3-4 minutos - Source: CNBC
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The world’s two largest economies have agreed to roll back tariffs on each others’ goods as part of the first phase of a trade deal, officials from both countries said on Thursday, offering a new sign of progress despite the two sides’ ongoing divisions over trade.
The Chinese commerce ministry, without laying out a timetable, said the two countries had agreed to cancel the tariffs in phases.
That pushed investors’ risk appetite higher, lifting not only the greenback against the safe-haven yen and Swiss franc, but also commodity-linked currencies such as the Australian and Canadian dollars.
“Markets are in full risk-on mode. The rising likelihood of a trade deal between the U.S. and China is believed to be beneficial to the U.S. economy as it reduces the headwinds facing American companies,” said Karl Schamotta, chief market strategist, at Cambridge Global Payments in Toronto.
“So what we’re seeing is a wash-out of safe-haven positions - we have seen the Swiss franc and yen falling in response to this move back into higher-yielding assets,” he added.
In afternoon trading, the dollar rose 0.3% against the yen to 109.33 yen, after earlier climbing to its highest level in more than five months at 109.48 yen.
The dollar also advanced to a three-week high against the Swiss franc and was last up 0.3% at 0.9956 franc.
Before Thursday’s announcement on trade, hopes for a deal had been waning after a senior Trump administration official told Reuters on Wednesday a meeting to sign the agreement could be delayed until December and that a venue had not yet been agreed.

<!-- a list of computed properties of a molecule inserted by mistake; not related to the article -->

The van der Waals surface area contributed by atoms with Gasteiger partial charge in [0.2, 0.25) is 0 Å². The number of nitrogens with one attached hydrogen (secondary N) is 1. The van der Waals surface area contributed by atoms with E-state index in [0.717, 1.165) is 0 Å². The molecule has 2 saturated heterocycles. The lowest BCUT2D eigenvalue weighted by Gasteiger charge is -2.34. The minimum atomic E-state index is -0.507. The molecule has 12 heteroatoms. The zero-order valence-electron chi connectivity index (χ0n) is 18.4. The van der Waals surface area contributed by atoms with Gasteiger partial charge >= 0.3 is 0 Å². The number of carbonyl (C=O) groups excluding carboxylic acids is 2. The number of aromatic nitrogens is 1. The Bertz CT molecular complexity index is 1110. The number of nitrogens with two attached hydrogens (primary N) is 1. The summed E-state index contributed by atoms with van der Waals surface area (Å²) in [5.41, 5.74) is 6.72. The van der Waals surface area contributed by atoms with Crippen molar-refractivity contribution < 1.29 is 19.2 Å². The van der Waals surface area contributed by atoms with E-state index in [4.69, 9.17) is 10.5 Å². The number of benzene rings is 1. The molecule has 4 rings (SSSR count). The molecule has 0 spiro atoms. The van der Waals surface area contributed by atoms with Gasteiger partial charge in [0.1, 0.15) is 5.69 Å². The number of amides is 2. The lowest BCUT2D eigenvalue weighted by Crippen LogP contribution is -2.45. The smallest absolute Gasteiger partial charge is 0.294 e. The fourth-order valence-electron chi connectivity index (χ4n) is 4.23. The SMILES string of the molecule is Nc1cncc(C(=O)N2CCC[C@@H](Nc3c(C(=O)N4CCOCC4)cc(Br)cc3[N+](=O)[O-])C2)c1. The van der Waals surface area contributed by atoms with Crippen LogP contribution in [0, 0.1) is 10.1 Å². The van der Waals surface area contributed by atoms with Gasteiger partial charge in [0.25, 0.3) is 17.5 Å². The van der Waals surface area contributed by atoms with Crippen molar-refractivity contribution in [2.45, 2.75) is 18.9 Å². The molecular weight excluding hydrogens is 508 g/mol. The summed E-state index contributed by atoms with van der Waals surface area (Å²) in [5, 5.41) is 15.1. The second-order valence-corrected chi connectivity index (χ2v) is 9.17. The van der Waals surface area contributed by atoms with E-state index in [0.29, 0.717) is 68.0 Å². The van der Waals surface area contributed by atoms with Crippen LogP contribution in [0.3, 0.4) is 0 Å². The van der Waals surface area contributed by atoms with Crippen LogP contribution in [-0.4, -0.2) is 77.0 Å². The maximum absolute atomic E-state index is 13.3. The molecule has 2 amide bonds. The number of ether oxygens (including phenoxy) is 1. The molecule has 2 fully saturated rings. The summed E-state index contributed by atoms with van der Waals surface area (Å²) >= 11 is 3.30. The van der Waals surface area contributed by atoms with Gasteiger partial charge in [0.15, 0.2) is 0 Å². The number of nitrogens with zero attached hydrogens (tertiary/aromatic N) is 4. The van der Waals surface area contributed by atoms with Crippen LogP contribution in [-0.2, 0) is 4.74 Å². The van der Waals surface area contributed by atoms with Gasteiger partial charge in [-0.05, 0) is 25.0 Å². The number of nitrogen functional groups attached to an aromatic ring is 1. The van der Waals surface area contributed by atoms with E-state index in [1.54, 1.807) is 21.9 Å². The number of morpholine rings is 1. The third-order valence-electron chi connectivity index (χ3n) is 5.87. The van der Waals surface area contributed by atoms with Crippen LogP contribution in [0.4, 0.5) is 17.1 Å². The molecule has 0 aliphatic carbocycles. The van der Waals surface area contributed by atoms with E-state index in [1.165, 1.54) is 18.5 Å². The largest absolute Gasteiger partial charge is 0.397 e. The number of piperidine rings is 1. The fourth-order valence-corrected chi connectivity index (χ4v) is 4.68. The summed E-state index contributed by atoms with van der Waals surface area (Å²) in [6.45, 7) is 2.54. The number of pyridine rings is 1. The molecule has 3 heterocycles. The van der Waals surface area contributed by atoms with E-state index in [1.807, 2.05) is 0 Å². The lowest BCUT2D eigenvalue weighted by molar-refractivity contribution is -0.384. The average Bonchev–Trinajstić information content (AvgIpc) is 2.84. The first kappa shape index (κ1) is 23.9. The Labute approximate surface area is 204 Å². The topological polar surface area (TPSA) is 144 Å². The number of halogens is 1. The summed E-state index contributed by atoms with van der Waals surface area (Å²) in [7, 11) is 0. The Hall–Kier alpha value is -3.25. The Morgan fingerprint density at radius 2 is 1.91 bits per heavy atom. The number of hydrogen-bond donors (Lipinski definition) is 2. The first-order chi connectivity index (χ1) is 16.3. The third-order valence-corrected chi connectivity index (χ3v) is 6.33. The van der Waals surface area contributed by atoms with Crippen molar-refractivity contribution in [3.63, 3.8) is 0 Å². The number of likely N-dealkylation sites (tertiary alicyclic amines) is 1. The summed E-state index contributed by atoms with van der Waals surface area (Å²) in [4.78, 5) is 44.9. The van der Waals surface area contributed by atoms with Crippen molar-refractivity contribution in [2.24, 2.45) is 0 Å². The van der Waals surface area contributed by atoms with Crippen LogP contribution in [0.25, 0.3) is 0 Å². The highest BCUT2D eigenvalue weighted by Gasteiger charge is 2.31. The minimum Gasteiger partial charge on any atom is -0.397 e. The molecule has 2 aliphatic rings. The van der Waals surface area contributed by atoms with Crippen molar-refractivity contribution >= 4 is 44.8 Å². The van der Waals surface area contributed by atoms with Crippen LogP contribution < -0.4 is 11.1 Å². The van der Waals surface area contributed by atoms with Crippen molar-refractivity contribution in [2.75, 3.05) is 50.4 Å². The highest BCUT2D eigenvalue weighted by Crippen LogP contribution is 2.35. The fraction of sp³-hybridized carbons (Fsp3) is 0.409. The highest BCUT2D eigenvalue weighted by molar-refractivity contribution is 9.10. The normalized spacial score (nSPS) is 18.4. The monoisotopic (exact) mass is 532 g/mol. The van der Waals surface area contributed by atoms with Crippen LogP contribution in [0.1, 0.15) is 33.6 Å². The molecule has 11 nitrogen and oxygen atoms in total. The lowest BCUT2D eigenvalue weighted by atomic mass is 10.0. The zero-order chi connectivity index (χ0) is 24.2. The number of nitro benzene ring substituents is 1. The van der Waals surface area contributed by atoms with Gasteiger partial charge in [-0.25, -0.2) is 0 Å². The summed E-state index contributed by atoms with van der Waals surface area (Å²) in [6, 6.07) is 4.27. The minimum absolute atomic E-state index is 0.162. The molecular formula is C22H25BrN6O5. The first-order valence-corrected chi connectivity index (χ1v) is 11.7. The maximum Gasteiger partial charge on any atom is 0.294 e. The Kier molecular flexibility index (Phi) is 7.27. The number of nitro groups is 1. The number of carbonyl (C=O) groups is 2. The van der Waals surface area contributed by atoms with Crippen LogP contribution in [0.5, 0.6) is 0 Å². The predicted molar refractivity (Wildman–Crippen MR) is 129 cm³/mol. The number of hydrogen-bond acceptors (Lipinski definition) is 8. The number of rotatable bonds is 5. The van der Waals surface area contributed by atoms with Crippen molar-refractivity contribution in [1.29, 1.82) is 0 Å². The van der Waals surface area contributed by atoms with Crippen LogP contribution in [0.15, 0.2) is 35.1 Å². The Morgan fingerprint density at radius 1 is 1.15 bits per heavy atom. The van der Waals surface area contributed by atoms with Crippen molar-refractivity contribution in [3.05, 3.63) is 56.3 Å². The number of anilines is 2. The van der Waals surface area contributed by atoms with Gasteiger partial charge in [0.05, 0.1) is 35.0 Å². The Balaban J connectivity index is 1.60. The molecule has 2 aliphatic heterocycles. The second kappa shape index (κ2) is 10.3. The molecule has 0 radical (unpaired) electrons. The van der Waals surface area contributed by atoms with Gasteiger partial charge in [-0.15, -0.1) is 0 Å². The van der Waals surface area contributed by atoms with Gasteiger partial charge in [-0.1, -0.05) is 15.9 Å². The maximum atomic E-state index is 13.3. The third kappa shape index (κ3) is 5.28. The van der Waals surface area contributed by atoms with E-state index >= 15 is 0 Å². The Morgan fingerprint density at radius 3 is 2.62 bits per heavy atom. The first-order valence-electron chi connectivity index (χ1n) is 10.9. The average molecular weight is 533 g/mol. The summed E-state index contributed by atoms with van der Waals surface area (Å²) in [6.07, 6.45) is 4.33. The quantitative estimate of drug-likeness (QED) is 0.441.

The Australian and New Zealand dollars - proxies for risk which had been weakening due to uncertainty surrounding the possible trade deal - also gained on the trade deal comments, with the Australian currency up 0.3% versus the dollar at U.S.$0.6910..
Against a basket of currencies, the dollar was 0.2% higher at 98.128 .
The euro was down 0.2% against the dollar at $1.1048 , having hit three-week lows earlier in the session.
The pound, meanwhile, fell to two-week lows against the dollar and was last down 0.3% at $1.2818 after two Bank of England officials unexpectedly voted to lower interest rates on Thursday to ward off an economic slowdown.
The BoE kept the bank rate steady at 0.75%, but other officials with the central bank, including Governor Mark Carney, said they would consider a cut if global and Brexit-related headwinds do not ease.
TD Securities said in a research note that from a slightly longer-term perspective, sterling is likely to remain rangebound against the dollar over the next few weeks, with investors focused on the UK general election on Dec. 12.